US elections and the stock market

With elections looming in the United States, this year was always going to be an interesting stock market year. The global corona crisis was an added bonus for those who enjoy stock market volatility. But let’s get back to the US election.

When elections are held, in almost every country you see that the stock markets respond to the results. Companies and investors estimate their chances depending on the policy that the elected politician will pursue. Because the United States plays a major role in the world economy, elections there are closely followed by investors.

The entire election battle is actually a battle in America. Candidates make each other’s lives miserable, sometimes even after the results have been announced. It wouldn’t be the first time that the election results have been contested. What then happens to the stock market?

The growing likelihood is that the US election will result in a disputed outcome. It could take weeks or months to determine who the president of the United States will be for the next four years, and this could be dramatic for financial markets.

I have read with great interest the outlook for the last quarter of this year from Steen Jakobsen, economist at Saxo Bank. He estimates the probability of a direct win for Trump or Biden at around 25% but thinks there is a whopping 50% chance of an unclear or even disputed ballot box result.

In this case, Jacobsen foresees not only sharp falls on the stock markets but also an enormous increase in volatility on the financial markets, especially if uncertainty persists for a long time. We could also expect a collapsing dollar and a run on gold.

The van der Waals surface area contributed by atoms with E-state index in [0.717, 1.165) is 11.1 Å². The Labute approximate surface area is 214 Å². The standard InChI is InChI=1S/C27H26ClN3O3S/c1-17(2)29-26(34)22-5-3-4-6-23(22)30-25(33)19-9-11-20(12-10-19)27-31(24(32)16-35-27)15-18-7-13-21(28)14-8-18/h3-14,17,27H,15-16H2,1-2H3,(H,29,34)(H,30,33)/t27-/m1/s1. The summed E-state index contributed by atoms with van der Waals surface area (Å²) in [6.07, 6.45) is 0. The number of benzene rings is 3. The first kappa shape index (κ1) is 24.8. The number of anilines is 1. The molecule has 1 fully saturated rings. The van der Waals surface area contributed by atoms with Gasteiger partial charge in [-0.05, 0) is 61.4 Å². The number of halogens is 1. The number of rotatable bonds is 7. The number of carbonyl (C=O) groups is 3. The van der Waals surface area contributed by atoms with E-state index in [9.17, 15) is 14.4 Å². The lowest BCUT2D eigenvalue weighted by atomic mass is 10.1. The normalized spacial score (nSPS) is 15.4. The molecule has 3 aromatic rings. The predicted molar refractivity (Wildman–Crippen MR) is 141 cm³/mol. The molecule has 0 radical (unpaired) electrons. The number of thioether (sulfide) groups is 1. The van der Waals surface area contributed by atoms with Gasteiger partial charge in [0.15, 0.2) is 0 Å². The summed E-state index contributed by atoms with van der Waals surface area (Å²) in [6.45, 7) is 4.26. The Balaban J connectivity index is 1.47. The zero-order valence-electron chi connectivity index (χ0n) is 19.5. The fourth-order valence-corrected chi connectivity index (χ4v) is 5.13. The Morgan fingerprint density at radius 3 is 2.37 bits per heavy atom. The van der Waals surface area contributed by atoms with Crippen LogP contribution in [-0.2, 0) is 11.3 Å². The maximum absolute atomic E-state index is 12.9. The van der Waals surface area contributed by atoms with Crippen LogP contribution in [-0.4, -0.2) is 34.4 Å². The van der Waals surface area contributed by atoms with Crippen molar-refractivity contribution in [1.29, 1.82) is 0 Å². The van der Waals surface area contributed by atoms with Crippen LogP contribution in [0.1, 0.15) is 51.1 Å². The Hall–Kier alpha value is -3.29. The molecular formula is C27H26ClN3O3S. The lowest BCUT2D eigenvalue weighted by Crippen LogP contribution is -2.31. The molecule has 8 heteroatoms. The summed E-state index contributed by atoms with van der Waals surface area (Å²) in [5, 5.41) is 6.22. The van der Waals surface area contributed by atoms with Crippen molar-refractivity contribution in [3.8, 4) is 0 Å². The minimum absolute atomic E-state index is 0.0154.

According to Jakobsen, the American elections are the greatest political risk in decades. Not only because of the current economic situation, increasing inequality and social unrest, but also because of the policy response to the deep corona crisis in the United States.

Crises are usually times to make major changes. But both Biden and Trump are older men and may, therefore, not really have a vision for the future. They are going to spend a lot of money and, for that, they have to go to the Fed. It will therefore not lose power and that is never good for economic innovation.

The last quarter will again yield interesting moments on the stock exchange. I look forward to it and, of course, I have covered the risks. On the stock markets, it is absolutely impossible to predict what further adventures await us this year!

Investing has risks. Your investment may become less valuable.

By Kaspar Huijsman
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Kaspar Huijsman is director of BinckBank Spain and Portugal.
At Binck, portfolio managers are available for private consultations via telephone or Skype. You can also connect with Kaspar Huijsman via linkedIN or by email at [email protected]